UK: Keeping Your IP Fit And Healthy

Last Updated: 13 March 2013
Article by David Segal and Pippa Tolfts

"To achieve maximum competitiveness, medical device companies should review their intellectual property on a regular basis." European Medical Device Technology discuss with David Segal and Pippa Tolfts, Coller IP.

Intellectual property (IP) refers to a range of creations of the mind for which specific legal protection may be available. Common types of protection include patents, trademarks, registered design rights and copyright.

Medical device technology is a developing area and ripe for IP protection. In IP terms, a novel medical device is a device that has not been publicly disclosed before the date of the patent application filing. Such devices are part of the creator's IP and can form part of a coherent IP strategy going forward. A good strategy includes a clear understanding of the inherent value of the IP in the invention, full legal protection in the jurisdictions in which the invention is to be marketed and an understanding of how to commercialise the IP in the future.

In our article, we addressed potential IP issues associated with the growing area of medical devices, with particular attention focused on the wider patent landscape around them.

Inventions in medical devices can include:

  • materials, namely metals, polymers and ceramics with specific properties such as mechanical strength and hardness;
  • the formation of surface coatings for applications such as drug-release devices;
  • the design of electronic circuits for data collection and analysis related to patient management;
  • power supplies for medical devices;
  • the functional design of the devices themselves.

In our view, R&D staff need to be fully aware of the implications of disclosing their inventions in advance of a patent application. Simply by disclosing their contributions in external discussions or by publishing in journals or conference papers, R&D employees potentially are making their company's technology available to the public. From that point onwards, if no patent application has already been filed, the invention may no longer be considered to be novel or inventive, and it will become difficult to obtain a commercially valuable patent to protect it.

We strongly recommend that prior to any external disclosure whatsoever, organisations take professional advice on precisely when they should patent their inventions and how they should go about it. Otherwise, there is a serious risk of giving away ideas or inventions for free.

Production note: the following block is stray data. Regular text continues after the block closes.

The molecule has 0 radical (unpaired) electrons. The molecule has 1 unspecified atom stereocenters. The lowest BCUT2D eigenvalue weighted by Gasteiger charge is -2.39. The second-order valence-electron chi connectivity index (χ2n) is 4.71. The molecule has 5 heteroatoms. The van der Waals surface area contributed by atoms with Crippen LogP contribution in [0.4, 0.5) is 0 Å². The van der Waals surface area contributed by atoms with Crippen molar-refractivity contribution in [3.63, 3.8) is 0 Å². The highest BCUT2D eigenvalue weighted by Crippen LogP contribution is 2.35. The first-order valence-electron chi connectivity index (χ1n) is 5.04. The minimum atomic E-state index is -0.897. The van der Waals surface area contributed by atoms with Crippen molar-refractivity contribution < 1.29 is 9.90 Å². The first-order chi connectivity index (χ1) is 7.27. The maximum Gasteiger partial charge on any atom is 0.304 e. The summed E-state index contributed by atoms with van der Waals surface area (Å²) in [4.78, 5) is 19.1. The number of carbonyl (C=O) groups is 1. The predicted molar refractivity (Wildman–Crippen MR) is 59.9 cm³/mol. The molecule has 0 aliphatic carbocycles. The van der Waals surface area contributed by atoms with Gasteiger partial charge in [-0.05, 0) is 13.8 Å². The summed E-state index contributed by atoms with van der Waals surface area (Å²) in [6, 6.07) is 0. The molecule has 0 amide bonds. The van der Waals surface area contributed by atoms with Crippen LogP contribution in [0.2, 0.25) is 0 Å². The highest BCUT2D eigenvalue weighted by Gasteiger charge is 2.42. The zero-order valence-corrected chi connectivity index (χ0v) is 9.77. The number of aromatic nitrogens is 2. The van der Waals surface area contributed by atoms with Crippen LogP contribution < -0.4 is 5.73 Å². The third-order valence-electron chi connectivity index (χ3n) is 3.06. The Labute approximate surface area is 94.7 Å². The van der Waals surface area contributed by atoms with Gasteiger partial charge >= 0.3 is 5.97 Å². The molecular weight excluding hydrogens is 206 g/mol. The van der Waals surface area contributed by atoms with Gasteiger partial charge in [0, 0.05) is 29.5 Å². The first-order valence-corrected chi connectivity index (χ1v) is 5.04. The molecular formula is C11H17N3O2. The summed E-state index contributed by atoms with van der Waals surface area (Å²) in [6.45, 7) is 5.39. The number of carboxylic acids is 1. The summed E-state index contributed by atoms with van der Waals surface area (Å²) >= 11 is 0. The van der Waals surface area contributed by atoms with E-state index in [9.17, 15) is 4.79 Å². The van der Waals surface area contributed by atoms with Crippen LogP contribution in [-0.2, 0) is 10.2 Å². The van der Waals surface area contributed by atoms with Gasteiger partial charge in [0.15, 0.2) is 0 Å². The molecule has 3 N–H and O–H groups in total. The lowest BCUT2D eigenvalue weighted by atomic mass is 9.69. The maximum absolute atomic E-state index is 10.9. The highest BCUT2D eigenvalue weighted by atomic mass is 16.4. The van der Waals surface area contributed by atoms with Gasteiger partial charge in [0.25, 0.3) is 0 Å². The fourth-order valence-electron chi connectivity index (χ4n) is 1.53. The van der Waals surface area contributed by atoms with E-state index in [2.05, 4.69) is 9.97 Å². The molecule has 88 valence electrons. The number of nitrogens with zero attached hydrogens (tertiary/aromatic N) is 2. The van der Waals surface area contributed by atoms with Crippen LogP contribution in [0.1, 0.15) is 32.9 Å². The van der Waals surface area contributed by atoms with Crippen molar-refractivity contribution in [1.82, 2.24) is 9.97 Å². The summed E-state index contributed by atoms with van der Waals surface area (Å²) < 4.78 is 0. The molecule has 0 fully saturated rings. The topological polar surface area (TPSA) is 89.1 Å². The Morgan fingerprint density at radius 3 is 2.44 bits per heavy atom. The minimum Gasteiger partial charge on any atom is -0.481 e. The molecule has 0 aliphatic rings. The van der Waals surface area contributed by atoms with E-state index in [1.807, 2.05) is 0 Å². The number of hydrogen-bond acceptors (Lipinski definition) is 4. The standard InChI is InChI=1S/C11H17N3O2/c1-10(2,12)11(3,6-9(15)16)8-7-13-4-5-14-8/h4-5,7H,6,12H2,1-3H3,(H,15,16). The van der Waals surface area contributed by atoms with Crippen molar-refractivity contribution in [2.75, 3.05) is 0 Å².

Another area to consider is where a new device may include components from other organisations. This is a complicated legal area, and if such a device is contemplated, we strongly recommend obtaining a professional opinion before the device is fully commercialised.

Many organisations use components already built and tested in their products as it leads to faster and more cost-effective development cycles. Such components can be considered as IP assets, and as such, their use should be optimised and protected, whether developed internally or by a third party. Rather than purchasing the component outright, the R&D team may acquire a license to use the component for a specific purpose, or negotiate a contract where a royalty is paid for each shipped product in which the component is integrated. Both commercial judgment (the cost-effectiveness and viability of the chosen model) and IP skills are required, the latter to ensure that contracts between an organisation and any third-party supplier are watertight and do not lead to problems further down the line.

Table I: Studies of patent literature highlight many active players from the medical device industry.

This table shows some of the most active players and the number of patent families.

The following questions are pertinent to the discussion of IP in the field of medical devices:

  • Who are the major patent holders and what are their activities?
  • Which players occupy niche technology areas?
  • Is this a growing or shrinking field of technical activity?
  • Are there core technologies common to the product offerings of patent holders?
  • How is the technical field changing over time?